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From Perloff, Microecomics, 6th edition (Pg. 75):

A consumer chooses between bundles of goods by ranking them as to the pleasure the consumer gets from consuming each. We summarize a consumer’s ranking using a preference relation, such as the consumer weakly prefers Bundle a to Bundle b, if the consumer likes Bundle a at least as much as Bundle b.

Given this weak preference relation, we can derive two other relations. If the consumer weakly prefers Bundle a to b, but the consumer does not weakly prefer b to a, then we say that the consumer strictly prefers a to b—would definitely choose a rather than b if given a choice—which we write as a b.

If the consumer weakly prefers a to b and weakly prefers b to a —— then we say that the consumer is indifferent between the bundles, or likes the two bundles equally.


My question is: When you have declared that a consumer weakly prefers A to B, how could you then argue that a consumer could also prefer (weakly) B to A? Aren't they mutually exclusive?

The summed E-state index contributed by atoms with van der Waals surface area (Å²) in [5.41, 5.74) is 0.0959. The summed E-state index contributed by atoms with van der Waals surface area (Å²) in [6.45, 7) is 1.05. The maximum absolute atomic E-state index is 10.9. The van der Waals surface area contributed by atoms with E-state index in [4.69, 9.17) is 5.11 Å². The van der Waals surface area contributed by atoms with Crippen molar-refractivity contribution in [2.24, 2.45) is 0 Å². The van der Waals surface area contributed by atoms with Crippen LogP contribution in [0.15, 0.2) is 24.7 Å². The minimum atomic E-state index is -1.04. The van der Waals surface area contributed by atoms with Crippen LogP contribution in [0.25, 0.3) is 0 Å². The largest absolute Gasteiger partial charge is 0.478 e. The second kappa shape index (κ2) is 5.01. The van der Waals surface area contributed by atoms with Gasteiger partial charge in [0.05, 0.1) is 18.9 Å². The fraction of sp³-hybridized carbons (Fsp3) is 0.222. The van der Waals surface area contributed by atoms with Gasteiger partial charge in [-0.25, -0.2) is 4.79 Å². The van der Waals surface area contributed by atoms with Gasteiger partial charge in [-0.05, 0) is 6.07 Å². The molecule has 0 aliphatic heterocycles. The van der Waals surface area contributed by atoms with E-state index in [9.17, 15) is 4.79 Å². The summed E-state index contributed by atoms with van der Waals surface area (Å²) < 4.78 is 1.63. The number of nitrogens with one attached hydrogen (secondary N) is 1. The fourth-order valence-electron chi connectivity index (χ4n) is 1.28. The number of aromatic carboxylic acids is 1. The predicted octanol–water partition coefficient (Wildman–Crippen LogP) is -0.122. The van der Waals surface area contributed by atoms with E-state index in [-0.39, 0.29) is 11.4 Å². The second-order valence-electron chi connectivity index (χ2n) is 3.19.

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  • $\begingroup$ This has a voting score of 1, has only one answer but is a 'hot network question' ? $\endgroup$ – BCLC Mar 5 '16 at 15:28
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    $\begingroup$ Ranked by views. @BCLC $\endgroup$ – Kitsune Cavalry Mar 6 '16 at 4:29
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No, weak orderings are not mutually exclusive, but strict orderings are, exactly as for the usual comparison of real numbers: you can have $x \geq y$ and $y \geq x$ (if $x=y$), but $x>y$ and $y>x$ are incompatible with each other.

The weak orderings $A \succeq B$ and $B \succeq A$ mean that the decision-maker is indifferent between $A$ and $B$: he might therefore choose any of these options indifferently.

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  • $\begingroup$ Thank you. That clears up a few things. If A ⪰ B mean that the decision-maker is indifferent between A and B, then why does the author raise a third possibility that if A ⪰ B and B ⪰ A, then A ∼ B ( The consumer is indifferent between the two). Precisely, What I'm asking is: What is the difference between A ⪰ B and A ∼ B if both notations mean that the consumer is unable to make a decision? $\endgroup$ – WorldGov Mar 6 '16 at 4:06
  • $\begingroup$ @AkalankPrakash $A \succeq B$ does not mean that the consumer is indifferent: it means that he weakly prefers $A$ to $B$ (but not strictly). It is the opposite of $B \succ A$. It is only the combination of $A \succeq B$ and $B \succeq A$ that is equivalent to $A \sim B$. Thinking of $A$ and $B$ as real numbers instead of bundles.might help you. $\endgroup$ – Oliv Mar 6 '16 at 8:15

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